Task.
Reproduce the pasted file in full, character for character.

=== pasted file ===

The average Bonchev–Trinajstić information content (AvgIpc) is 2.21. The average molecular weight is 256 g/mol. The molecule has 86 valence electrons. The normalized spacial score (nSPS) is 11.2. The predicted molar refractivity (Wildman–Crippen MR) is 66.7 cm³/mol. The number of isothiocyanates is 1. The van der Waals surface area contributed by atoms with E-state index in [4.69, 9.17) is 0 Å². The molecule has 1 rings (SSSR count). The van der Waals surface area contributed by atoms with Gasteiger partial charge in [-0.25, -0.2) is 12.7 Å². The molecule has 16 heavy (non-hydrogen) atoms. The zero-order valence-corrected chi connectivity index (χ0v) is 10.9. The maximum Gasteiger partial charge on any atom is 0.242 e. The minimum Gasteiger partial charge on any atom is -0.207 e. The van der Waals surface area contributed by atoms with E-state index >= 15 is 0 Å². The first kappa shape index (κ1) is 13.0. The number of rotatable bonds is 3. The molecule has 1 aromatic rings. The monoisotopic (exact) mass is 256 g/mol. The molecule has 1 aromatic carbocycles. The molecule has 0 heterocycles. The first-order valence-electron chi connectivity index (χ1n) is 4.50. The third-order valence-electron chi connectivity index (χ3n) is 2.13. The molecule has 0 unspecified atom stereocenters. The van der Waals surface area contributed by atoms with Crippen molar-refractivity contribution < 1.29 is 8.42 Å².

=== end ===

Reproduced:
The average Bonchev–Trinajstić information content (AvgIpc) is 2.21. The average molecular weight is 256 g/mol. The molecule has 86 valence electrons. The normalized spacial score (nSPS) is 11.2. The predicted molar refractivity (Wildman–Crippen MR) is 66.7 cm³/mol. The number of isothiocyanates is 1. The van der Waals surface area contributed by atoms with E-state index in [4.69, 9.17) is 0 Å². The molecule has 1 rings (SSSR count). The van der Waals surface area contributed by atoms with Gasteiger partial charge in [-0.25, -0.2) is 12.7 Å². The molecule has 16 heavy (non-hydrogen) atoms. The zero-order valence-corrected chi connectivity index (χ0v) is 10.9. The maximum Gasteiger partial charge on any atom is 0.242 e. The minimum Gasteiger partial charge on any atom is -0.207 e. The van der Waals surface area contributed by atoms with E-state index >= 15 is 0 Å². The first kappa shape index (κ1) is 13.0. The number of rotatable bonds is 3. The molecule has 1 aromatic rings. The monoisotopic (exact) mass is 256 g/mol. The molecule has 1 aromatic carbocycles. The molecule has 0 heterocycles. The first-order valence-electron chi connectivity index (χ1n) is 4.50. The third-order valence-electron chi connectivity index (χ3n) is 2.13. The molecule has 0 unspecified atom stereocenters. The van der Waals surface area contributed by atoms with Crippen molar-refractivity contribution < 1.29 is 8.42 Å².